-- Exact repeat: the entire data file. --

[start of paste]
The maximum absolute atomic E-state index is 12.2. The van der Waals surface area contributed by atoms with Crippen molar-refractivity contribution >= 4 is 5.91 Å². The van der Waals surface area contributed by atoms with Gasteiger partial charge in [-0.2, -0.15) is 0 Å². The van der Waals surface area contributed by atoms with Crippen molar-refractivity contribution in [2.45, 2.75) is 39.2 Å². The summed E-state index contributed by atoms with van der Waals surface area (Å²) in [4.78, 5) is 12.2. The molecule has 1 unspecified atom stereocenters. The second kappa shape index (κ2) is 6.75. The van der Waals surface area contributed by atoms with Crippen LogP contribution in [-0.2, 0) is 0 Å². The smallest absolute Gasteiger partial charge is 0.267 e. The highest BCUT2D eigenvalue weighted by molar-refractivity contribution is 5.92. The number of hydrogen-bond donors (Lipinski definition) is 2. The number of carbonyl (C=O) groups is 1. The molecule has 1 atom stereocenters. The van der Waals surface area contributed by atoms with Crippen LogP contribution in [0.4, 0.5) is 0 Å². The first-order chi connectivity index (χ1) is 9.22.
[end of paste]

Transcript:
The maximum absolute atomic E-state index is 12.2. The van der Waals surface area contributed by atoms with Crippen molar-refractivity contribution >= 4 is 5.91 Å². The van der Waals surface area contributed by atoms with Gasteiger partial charge in [-0.2, -0.15) is 0 Å². The van der Waals surface area contributed by atoms with Crippen molar-refractivity contribution in [2.45, 2.75) is 39.2 Å². The summed E-state index contributed by atoms with van der Waals surface area (Å²) in [4.78, 5) is 12.2. The molecule has 1 unspecified atom stereocenters. The second kappa shape index (κ2) is 6.75. The van der Waals surface area contributed by atoms with Crippen LogP contribution in [-0.2, 0) is 0 Å². The smallest absolute Gasteiger partial charge is 0.267 e. The highest BCUT2D eigenvalue weighted by molar-refractivity contribution is 5.92. The number of hydrogen-bond donors (Lipinski definition) is 2. The number of carbonyl (C=O) groups is 1. The molecule has 1 atom stereocenters. The van der Waals surface area contributed by atoms with Crippen LogP contribution in [0.4, 0.5) is 0 Å². The first-order chi connectivity index (χ1) is 9.22.